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I'm sleepless above the ocean.


A hum like a well-oiled engine, hum like the ocean, and then a note rolls in, recedes, builds up, recedes wavering, bass buoyant on a surface of light...

Shimmm el ya-a-smi-i-ne

W dou2. El debs

The quaint hiss of the last -s did it for me. Hamed whispered surrender into my ears, sound surrounding us in our loss. I have seen him always serious and always from afar and that never helped to understand him. Too serious, discrete, like in hiding, and then rebellious and revolutionary, like a rockstar, like always one part of a diptych, the other, a part of a myth.

And then that momentary hiss of an -s. Nostalgic. Sincere. Serious for a reason. Discrete for a reason. Rebellious for a reason. Revolution that follows loss, and it resonates in me, because I'm going to lose. Soon.

Bi t7eeni.



That's when my throat begins to hurt, to turn hard the walls of the hollow tube that empties the insides of my stomach, filling it up with the sense of falling when I think of meeting Imaginary Extraordinary Him. His cheeks in my palms, his warm breath condensing above my upper lip, our lips fusing like mitosis in reverse, the rough wet surfaces of our tongues feeling each other's texture, mine slipping under his into the humid folds beneath his tongue and then giving his tip an upward nudge with the tip of mine, pulling his upper lip from the inside, so that it's far out enough to deliver my terminal nibble. That.


And now it's not about anyone specific, it's about loss, not mine, but Hamed's. It's about a voice.

That, I'm drunk on that.

I lean backwards and close my eyes, feeling the left tear spill over the eyelid and the right one trying to catch up in bursting. I focus on their course, instead of their cause; the metawaterfall too physical, too overwhelming, like a bag of jumbled Scrabble letters, like a mirage of thoughts swirling in a cup.

The pulls exerted by his voice pull at my tears and they cusp my jawline. My hands cup his face like they did when we first met and they hold him long enough to say goodbye without actually saying it.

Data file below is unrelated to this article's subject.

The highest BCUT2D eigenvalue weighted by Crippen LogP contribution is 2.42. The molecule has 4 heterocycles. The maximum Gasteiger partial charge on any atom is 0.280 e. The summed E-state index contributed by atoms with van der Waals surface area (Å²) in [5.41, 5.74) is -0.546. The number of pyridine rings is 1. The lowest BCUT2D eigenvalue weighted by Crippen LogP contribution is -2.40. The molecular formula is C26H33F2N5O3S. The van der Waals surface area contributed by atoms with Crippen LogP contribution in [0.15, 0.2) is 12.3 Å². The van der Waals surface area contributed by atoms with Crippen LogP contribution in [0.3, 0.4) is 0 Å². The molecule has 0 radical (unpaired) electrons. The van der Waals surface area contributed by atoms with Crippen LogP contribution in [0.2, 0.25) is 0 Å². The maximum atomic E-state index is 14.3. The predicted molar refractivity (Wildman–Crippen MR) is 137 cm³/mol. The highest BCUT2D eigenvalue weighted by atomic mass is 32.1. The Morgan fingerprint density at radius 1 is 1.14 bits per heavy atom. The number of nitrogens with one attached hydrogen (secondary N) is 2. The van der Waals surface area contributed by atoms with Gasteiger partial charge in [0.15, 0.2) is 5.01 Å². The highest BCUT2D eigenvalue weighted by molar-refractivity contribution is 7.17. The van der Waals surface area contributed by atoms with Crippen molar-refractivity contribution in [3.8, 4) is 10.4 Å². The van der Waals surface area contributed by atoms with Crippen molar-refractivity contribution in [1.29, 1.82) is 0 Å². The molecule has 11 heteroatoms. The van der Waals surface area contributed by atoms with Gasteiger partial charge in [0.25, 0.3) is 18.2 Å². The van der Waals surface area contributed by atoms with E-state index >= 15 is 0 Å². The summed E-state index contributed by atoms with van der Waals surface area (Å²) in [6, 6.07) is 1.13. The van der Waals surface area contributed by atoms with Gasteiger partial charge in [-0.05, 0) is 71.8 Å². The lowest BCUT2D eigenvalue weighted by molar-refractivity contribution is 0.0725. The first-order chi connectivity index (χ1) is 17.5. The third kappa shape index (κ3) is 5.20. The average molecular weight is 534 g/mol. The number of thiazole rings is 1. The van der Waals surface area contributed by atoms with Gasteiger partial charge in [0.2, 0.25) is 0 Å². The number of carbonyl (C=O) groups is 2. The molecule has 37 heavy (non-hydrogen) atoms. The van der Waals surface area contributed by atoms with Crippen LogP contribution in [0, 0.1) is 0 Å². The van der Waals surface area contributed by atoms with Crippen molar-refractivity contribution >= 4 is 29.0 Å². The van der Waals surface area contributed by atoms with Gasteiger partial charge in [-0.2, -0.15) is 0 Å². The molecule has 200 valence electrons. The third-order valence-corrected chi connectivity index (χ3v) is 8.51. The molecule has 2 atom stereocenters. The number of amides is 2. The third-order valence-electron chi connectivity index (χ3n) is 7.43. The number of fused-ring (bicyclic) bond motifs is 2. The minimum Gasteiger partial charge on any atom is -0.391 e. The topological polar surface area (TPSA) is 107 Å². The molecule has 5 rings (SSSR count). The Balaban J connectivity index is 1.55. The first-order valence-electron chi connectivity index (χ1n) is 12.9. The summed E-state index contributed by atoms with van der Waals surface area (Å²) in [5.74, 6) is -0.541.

The whistling, the strum of the guitar encourage me to go through with it. Do it. Do it. Don't back away. C'est la vie. Nothing lasts, only moments that feel like they last forever, and if I will have to say goodbye it will only be because I said hello.

And the dreamy lyrics tawajli albi. It'll be worth it. Even my albi.

I'll buy the ticket. I'll cook him food. I'll iron his shirts. We'll name our kids. We won't make them, but we will make love. We'll forget to forget.

Bass inta bi baitak.

W ana bi Beirut, bi baiti.

W bainetna el bahar.

But now that I'm here, I'll go make memories that I will try to unremember the day when loss will become too much to bare and Hamed's voice will fill me up and soothe the pain.



  1. I love that song. I traveled for about a month over the summer. I would listen to it sometimes, in the evening, and it would always make me cry. Something about the traditional little Lebanese girls hiding within the rebellious avant-garde women that we claim to be; "Maybe the fairytale exists," they whisper, "Maybe there will be a man I'll want to take care of." With love inevitably comes loss. As always, kudos on the courageous prose.

  2. wow!i always end up in tears when i hear the song...great writing! genius...

  3. This song is my 'breakup song' ... too emotional!